- The teenage leads of Lords Of Dogtown are this: growing up too wild in Venice Beach, California, "the ghetto by the sea", skipping school to surf in the early morning and joy-riding behind buses on their skateboards.
- iCarly: Sam has been arrested more than once, asks Freddie to hide her backpack when a cop shows up at Carly's apartment, was seen shaking down some kid in the pilot, solves most of her problems with violence, is generally the first (and only) member of the main threesome to suggest criminal action... you get the idea.
- Northern Exposure: Chris in the Morning was car thief and a con in his youth.
- Happy Days: Fonzie is a semi-reformed delinquent.
- That '70s Show: Hyde is a lifelong delinquent even after he becomes the manager of his own record store.
- Kamen Rider Fourze has an interesting subversion: Gentarou dresses up like one, but he's the most likable guy out there!
- A group is seen in the Mystery Science Theater 3000 short What About Juvenile Delinquency
- Two companions in Doctor Who:
- Dorothy "Ace" McShane, an Eighties delinquent who travelled with the Seventh Doctor.
- Courtney Woods, a New Tens delinquent who travelled with the Twelfth Doctor. Inkeeping with the show's general anti-establishment vibe, both Courtney and Ace are portrayed positively.
- The video for Aerosmith's "Livin' On The Edge" depicts several of these.
- The two feuding gangs, the Polish-American Jets and the Puerto Rican Sharks, in West Side Story. Each gang even gets a song about it; the Jets have "Gee Officer Krupke," where they mock how every adult offers up different explanations for "delinquent" behavior without actually doing anything about it, while the Sharks have "I Like It Here In America," where the men of the Sharks protest to their girlfriends how xenophobic New York is.
- Basically everyone in Grease, even if they are singing the whole time.
- Jonny Warner of Zombie Prom is treated as a delinquent. He has a motorcycle, but the most rebellious thing he does is spell his name without the customary "h".
- "Three Juvenile Delinquents" from Noel Coward's Ace of Clubs.
- Alex of The Colour Tuesday, mostly due to no one taking her Synesthesia seriously as a kid, and authority figures generally putting her down even for reasonable things. In reality, she's less an actual delinquent and more the Only Sane Girl in a world where the adults are morons. As it turns out, having the adults be pawns of the Others doesn't help matters. Alex's status as a rebel is a sign of her destiny to break the control of the Others.
- The Mooks of the school level in No More Heroes.
- Riki and Kunio (Ryan and Alex) from the Kunio-kun (River City Ransom) series, including Super Dodgeball. Also about everyone else. Well, except the shop keepers, waiters, children, the old man at the sauna, Roxy, and Ryan. But still!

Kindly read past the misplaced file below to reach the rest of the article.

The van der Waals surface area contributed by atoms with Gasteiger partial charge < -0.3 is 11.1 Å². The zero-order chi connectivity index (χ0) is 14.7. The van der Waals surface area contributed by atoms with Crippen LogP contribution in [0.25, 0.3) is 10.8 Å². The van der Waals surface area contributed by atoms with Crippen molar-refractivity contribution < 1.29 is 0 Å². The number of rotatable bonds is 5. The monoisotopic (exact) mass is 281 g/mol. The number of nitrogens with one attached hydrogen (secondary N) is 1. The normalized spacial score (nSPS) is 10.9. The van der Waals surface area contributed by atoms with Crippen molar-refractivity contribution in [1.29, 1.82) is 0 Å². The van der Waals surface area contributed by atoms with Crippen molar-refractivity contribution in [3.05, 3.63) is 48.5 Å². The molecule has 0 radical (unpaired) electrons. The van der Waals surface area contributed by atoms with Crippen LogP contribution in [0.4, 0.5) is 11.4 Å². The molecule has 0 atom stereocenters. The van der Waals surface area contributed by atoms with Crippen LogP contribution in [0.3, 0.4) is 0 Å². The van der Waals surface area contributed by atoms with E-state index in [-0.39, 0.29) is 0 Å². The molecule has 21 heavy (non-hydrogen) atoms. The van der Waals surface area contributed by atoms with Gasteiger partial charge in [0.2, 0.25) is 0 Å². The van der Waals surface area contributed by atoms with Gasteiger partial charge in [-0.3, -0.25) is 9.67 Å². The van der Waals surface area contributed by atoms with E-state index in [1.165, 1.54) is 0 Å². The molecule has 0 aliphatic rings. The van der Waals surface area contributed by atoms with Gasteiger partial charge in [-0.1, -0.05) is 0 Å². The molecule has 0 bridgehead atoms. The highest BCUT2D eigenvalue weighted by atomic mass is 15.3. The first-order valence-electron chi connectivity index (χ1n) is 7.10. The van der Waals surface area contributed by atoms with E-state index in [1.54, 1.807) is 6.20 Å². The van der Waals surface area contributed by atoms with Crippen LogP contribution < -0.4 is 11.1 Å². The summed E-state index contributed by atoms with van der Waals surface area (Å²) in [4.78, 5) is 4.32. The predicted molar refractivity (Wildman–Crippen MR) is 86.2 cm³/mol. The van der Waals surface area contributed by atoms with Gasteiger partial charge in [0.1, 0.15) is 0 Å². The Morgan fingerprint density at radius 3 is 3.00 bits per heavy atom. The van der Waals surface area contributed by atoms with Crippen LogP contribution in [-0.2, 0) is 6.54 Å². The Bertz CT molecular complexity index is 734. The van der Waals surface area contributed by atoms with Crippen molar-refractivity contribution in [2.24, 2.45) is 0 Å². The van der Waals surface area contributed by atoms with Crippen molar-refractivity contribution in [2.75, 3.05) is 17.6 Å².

- Kyo Kusanagi from King of Fighters is a mild example, he gets into fights, skips school almost constantly, ignores/neglects his girlfriend and seems to enjoy brawling random people.
- Daigo Kazama, Eiji "Edge" Yamada and Gan Isurugi from Rival Schools. Of course, the school they attend is nothing but deliquents.
- In the sequel Project Justice, they're joined by female delinquent Aoi "Zaki" Himezaki and her all-female gang, the Ladies Team. The two gangs even face off against each other in the game's story mode, as illustrated above.
- Akira, from the near-future chapter of Live A Live, is the very image of a delinquent. He even slouches.
- Masamune Date and his men from Sengoku Basara. Think Sengoku Era biker gang.
- Inverted in Disgaea 3: Absence of Justice. The term is used to describe demons who attend the school that do... "odd" things. Donating blood, picking up trash, attending classes, and even doing homework. Honor Students are the real delinquents; they skip class, cause fights, and so on. Of course this still fits the formal description of the term, as most of the students are aspiring Card Carrying Villains and the school is supposed to train them to be "evil".
- The protagonist Mao is considered the top honor student because he has never attended a single day of school yet. He is deeply ashamed of that one time his rival forced him to perform "delinquent acts" of cleaning up and donating blood.
- G-Bankaran in The Second Super Robot Wars Original Generation is a Humongous Mecha shaped like a stereotypical delinquent, piloted by an actual stereotypical delinquent.
- The Bloody Fists in Survival of the Fittest version two start out this way, but eventually turn into a full fledged criminal gang. Alexander Stevens, leader of the Hellbirds, also qualifies, though he tends to avoid making trouble in the schools themselves.
- Arthur: the "Tough Customers" gang is a kid-friendly group of delinquents.
- The "Bad Kids" from Recess, usually consisting of Kurst the Worst (who really doesn't take pride in her mean acts), Mundy, Skeens, Sue Bob Murphy, and Lazy Kid.
- My Little Pony: Friendship Is Magic: The teenage dragons Spike meets in Dragon Quest are delinquents, and a fairly nasty bunch too.
- Terry, the new Batman from Batman Beyond, is a former delinquent. This trait is downplayed, however, as it's not brought up until Terry's character arc has been established, so that it doesn't take over his characterization.